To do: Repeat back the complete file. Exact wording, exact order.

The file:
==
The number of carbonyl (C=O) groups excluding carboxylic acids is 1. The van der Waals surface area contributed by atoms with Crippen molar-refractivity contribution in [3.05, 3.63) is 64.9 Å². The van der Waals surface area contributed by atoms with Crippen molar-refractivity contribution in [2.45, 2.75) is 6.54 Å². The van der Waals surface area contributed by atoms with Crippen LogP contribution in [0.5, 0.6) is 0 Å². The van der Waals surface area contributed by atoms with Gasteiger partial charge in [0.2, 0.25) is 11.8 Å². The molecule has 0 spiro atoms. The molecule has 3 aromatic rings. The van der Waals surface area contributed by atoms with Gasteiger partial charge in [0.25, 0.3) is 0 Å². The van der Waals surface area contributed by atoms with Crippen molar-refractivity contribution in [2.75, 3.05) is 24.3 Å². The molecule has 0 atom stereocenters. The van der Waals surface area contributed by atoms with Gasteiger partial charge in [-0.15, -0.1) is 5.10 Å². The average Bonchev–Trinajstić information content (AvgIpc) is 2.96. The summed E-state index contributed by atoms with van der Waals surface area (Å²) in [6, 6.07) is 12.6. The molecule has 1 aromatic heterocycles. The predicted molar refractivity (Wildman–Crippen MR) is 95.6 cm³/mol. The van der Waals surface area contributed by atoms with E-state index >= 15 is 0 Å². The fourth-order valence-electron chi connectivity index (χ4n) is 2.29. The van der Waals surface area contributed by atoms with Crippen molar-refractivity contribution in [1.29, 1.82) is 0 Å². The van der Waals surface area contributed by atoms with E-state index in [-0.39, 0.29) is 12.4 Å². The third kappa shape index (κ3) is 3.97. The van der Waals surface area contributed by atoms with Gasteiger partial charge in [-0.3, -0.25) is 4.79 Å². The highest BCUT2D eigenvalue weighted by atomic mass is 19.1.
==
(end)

The number of carbonyl (C=O) groups excluding carboxylic acids is 1. The van der Waals surface area contributed by atoms with Crippen molar-refractivity contribution in [3.05, 3.63) is 64.9 Å². The van der Waals surface area contributed by atoms with Crippen molar-refractivity contribution in [2.45, 2.75) is 6.54 Å². The van der Waals surface area contributed by atoms with Crippen LogP contribution in [0.5, 0.6) is 0 Å². The van der Waals surface area contributed by atoms with Gasteiger partial charge in [0.2, 0.25) is 11.8 Å². The molecule has 0 spiro atoms. The molecule has 3 aromatic rings. The van der Waals surface area contributed by atoms with Gasteiger partial charge in [0.25, 0.3) is 0 Å². The van der Waals surface area contributed by atoms with Crippen molar-refractivity contribution in [2.75, 3.05) is 24.3 Å². The molecule has 0 atom stereocenters. The van der Waals surface area contributed by atoms with Gasteiger partial charge in [-0.15, -0.1) is 5.10 Å². The average Bonchev–Trinajstić information content (AvgIpc) is 2.96. The summed E-state index contributed by atoms with van der Waals surface area (Å²) in [6, 6.07) is 12.6. The molecule has 1 aromatic heterocycles. The predicted molar refractivity (Wildman–Crippen MR) is 95.6 cm³/mol. The van der Waals surface area contributed by atoms with E-state index >= 15 is 0 Å². The fourth-order valence-electron chi connectivity index (χ4n) is 2.29. The van der Waals surface area contributed by atoms with Crippen molar-refractivity contribution in [1.29, 1.82) is 0 Å². The van der Waals surface area contributed by atoms with E-state index in [-0.39, 0.29) is 12.4 Å². The third kappa shape index (κ3) is 3.97. The van der Waals surface area contributed by atoms with Gasteiger partial charge in [-0.3, -0.25) is 4.79 Å². The highest BCUT2D eigenvalue weighted by atomic mass is 19.1.